Some Thoughts on Netflix’s Daredevil


Netflix is in it to win it.

When they announced that they would be making several Marvel inspired series, I was a little skeptical. As much as I truly love all of the big-screen Marvel adaptions – I’m am freaking out that I’ll be away when Avengers: Age of Ultron opens – I wasn’t as convinced that these stories would work on the small screen. That’s mostly because of Marvel’s Agents of S.H.I.E.L.D., which I suffered through most of the first season and bailed. It may have gotten better, but during the tenure that I watched the show it was just really boring and the leads felt like they were made out of cardboard. Agent Carter did a lot to turn my thoughts around, but that also dealt with a more tertiary character in the Marvel universe. Taking on Daredevil, Netflix was potentially courting disaster, especially since the 2003film adaptation is widely reviled as a truly awful installment in Marvel’s mostly stellar collection. If they couldn’t get the story and characters right in a multi-million dollar movie, how was Netflix going to be able to pull this off? It was a bold choice to take on a franchise where the fan base already had been burned once.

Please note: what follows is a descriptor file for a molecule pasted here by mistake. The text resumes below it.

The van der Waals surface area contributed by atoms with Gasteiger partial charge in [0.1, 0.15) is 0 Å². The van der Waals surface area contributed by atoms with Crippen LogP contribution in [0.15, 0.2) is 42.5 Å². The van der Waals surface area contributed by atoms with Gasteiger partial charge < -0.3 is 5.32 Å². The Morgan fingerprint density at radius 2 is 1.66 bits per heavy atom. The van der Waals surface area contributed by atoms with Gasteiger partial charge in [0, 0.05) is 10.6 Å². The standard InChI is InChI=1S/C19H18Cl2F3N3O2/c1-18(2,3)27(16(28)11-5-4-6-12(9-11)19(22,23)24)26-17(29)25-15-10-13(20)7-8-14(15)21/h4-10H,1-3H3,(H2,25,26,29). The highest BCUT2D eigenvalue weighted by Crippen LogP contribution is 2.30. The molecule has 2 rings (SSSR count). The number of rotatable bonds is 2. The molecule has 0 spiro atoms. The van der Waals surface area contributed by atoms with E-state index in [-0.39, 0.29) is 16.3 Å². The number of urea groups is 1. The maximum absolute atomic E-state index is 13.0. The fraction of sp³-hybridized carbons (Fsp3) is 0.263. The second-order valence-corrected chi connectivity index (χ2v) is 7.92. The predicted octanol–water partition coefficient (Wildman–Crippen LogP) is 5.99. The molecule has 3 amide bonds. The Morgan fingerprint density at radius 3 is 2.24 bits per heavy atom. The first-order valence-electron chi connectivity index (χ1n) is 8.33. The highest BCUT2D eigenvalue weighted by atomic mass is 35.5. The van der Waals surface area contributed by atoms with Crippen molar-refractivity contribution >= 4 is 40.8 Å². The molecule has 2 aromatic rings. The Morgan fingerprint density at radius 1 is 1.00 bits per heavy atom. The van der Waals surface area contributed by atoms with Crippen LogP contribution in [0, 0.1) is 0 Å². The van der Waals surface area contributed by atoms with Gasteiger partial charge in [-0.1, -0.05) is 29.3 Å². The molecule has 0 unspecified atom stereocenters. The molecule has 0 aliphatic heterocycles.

Honestly, I don’t know how they did do it, but Netflix’s Daredevil is simply fantastic. It’s really, really good and I had to make myself ration the episodes so I wouldn’t burn through them all in one weekend. Daredevil was a show that I wanted to enjoy and take my time with; usually a blaze through a series by binge-watching it, but I knew that as soon as I finished Daredevil I would miss it and I wanted to postpone that feeling as long as possible. I’m not usually so self-controlled with my pop culture consumption, so this gives you a good idea of just how much I enjoyed this series.

For the uninitiated, Daredevil (Boardwalk Empire’s Charlie Cox) is blind lawyer Matt Murdock by day and a masked vigilante by night. He patrols Hell’s Kitchen, where he and his best friend/law partner Foggy Nelson (Elden Henson) grew up. A new criminal network is taking root, led by philanthropist/businessman Wilson Fisk (Vincent D’Onofrio) and both Daredevil and Matt Murdock are trying to unravel the conspiracy. As a civilian, Matt is aided by Foggy and their firm’s admin Karen Page (Deborah Ann Woll), who have no idea of Matt’s dual identity. As Daredevil, he receives help from Claire Temple (Rosario Dawson), a nurse who patches Daredevil up when needed.